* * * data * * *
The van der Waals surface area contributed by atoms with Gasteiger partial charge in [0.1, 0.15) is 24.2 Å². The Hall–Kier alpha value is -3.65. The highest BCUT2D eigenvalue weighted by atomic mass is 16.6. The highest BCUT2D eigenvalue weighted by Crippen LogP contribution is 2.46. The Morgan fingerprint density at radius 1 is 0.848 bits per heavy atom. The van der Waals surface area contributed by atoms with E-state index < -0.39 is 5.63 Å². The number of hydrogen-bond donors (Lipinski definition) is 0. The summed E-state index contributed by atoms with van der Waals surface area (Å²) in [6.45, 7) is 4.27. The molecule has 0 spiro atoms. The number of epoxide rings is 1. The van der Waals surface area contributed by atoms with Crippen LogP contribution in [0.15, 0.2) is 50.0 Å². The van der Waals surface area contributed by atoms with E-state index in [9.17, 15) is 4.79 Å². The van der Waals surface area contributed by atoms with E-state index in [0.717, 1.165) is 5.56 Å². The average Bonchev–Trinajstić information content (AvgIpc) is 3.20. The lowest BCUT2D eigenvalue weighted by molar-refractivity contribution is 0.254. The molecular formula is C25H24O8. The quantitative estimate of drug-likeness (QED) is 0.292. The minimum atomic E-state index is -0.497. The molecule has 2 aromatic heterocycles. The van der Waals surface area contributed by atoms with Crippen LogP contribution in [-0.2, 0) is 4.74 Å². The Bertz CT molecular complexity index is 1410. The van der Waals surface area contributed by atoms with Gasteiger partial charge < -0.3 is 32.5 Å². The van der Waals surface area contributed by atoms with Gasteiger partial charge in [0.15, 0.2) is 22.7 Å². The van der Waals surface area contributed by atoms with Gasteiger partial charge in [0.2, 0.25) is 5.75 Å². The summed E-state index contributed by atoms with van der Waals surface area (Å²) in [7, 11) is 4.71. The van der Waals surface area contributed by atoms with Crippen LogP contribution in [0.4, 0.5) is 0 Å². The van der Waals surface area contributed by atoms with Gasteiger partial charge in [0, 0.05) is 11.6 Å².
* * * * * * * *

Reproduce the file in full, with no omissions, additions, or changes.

The van der Waals surface area contributed by atoms with Gasteiger partial charge in [0.1, 0.15) is 24.2 Å². The Hall–Kier alpha value is -3.65. The highest BCUT2D eigenvalue weighted by atomic mass is 16.6. The highest BCUT2D eigenvalue weighted by Crippen LogP contribution is 2.46. The Morgan fingerprint density at radius 1 is 0.848 bits per heavy atom. The van der Waals surface area contributed by atoms with E-state index < -0.39 is 5.63 Å². The number of hydrogen-bond donors (Lipinski definition) is 0. The summed E-state index contributed by atoms with van der Waals surface area (Å²) in [6.45, 7) is 4.27. The molecule has 0 spiro atoms. The number of epoxide rings is 1. The van der Waals surface area contributed by atoms with Crippen LogP contribution in [0.15, 0.2) is 50.0 Å². The van der Waals surface area contributed by atoms with E-state index in [9.17, 15) is 4.79 Å². The van der Waals surface area contributed by atoms with E-state index in [0.717, 1.165) is 5.56 Å². The average Bonchev–Trinajstić information content (AvgIpc) is 3.20. The lowest BCUT2D eigenvalue weighted by molar-refractivity contribution is 0.254. The molecular formula is C25H24O8. The quantitative estimate of drug-likeness (QED) is 0.292. The minimum atomic E-state index is -0.497. The molecule has 2 aromatic heterocycles. The van der Waals surface area contributed by atoms with Crippen LogP contribution in [-0.2, 0) is 4.74 Å². The Bertz CT molecular complexity index is 1410. The van der Waals surface area contributed by atoms with Gasteiger partial charge < -0.3 is 32.5 Å². The van der Waals surface area contributed by atoms with Gasteiger partial charge in [0.15, 0.2) is 22.7 Å². The van der Waals surface area contributed by atoms with Gasteiger partial charge in [0.2, 0.25) is 5.75 Å². The summed E-state index contributed by atoms with van der Waals surface area (Å²) in [7, 11) is 4.71. The van der Waals surface area contributed by atoms with Crippen LogP contribution in [0.4, 0.5) is 0 Å². The van der Waals surface area contributed by atoms with Gasteiger partial charge in [0, 0.05) is 11.6 Å².